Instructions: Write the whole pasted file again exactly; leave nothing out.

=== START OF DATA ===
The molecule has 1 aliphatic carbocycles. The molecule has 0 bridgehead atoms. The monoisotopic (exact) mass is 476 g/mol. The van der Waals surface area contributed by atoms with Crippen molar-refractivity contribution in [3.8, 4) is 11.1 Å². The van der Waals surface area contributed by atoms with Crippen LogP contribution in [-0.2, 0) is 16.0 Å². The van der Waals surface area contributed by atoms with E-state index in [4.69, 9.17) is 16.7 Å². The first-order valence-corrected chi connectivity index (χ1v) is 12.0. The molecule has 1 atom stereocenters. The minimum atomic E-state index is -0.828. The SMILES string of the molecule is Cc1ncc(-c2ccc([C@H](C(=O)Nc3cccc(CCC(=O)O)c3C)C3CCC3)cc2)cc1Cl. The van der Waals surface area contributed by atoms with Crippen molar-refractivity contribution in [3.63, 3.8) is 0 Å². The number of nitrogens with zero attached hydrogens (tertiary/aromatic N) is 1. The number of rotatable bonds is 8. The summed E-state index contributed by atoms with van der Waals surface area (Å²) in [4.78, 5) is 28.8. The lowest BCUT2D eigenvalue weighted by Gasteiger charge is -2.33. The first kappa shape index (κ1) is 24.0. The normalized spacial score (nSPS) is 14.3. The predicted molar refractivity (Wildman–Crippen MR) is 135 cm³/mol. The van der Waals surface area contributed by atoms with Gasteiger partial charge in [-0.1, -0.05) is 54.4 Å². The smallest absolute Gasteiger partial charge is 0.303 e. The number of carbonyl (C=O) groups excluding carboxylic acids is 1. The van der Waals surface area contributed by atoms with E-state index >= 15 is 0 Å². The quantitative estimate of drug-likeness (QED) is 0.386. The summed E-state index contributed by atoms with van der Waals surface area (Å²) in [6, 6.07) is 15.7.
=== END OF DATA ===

The molecule has 1 aliphatic carbocycles. The molecule has 0 bridgehead atoms. The monoisotopic (exact) mass is 476 g/mol. The van der Waals surface area contributed by atoms with Crippen molar-refractivity contribution in [3.8, 4) is 11.1 Å². The van der Waals surface area contributed by atoms with Crippen LogP contribution in [-0.2, 0) is 16.0 Å². The van der Waals surface area contributed by atoms with E-state index in [4.69, 9.17) is 16.7 Å². The first-order valence-corrected chi connectivity index (χ1v) is 12.0. The molecule has 1 atom stereocenters. The minimum atomic E-state index is -0.828. The SMILES string of the molecule is Cc1ncc(-c2ccc([C@H](C(=O)Nc3cccc(CCC(=O)O)c3C)C3CCC3)cc2)cc1Cl. The van der Waals surface area contributed by atoms with Crippen molar-refractivity contribution in [3.63, 3.8) is 0 Å². The number of nitrogens with zero attached hydrogens (tertiary/aromatic N) is 1. The number of rotatable bonds is 8. The summed E-state index contributed by atoms with van der Waals surface area (Å²) in [4.78, 5) is 28.8. The lowest BCUT2D eigenvalue weighted by Gasteiger charge is -2.33. The first kappa shape index (κ1) is 24.0. The normalized spacial score (nSPS) is 14.3. The predicted molar refractivity (Wildman–Crippen MR) is 135 cm³/mol. The van der Waals surface area contributed by atoms with Gasteiger partial charge in [-0.1, -0.05) is 54.4 Å². The smallest absolute Gasteiger partial charge is 0.303 e. The number of carbonyl (C=O) groups excluding carboxylic acids is 1. The van der Waals surface area contributed by atoms with E-state index >= 15 is 0 Å². The quantitative estimate of drug-likeness (QED) is 0.386. The summed E-state index contributed by atoms with van der Waals surface area (Å²) in [6, 6.07) is 15.7.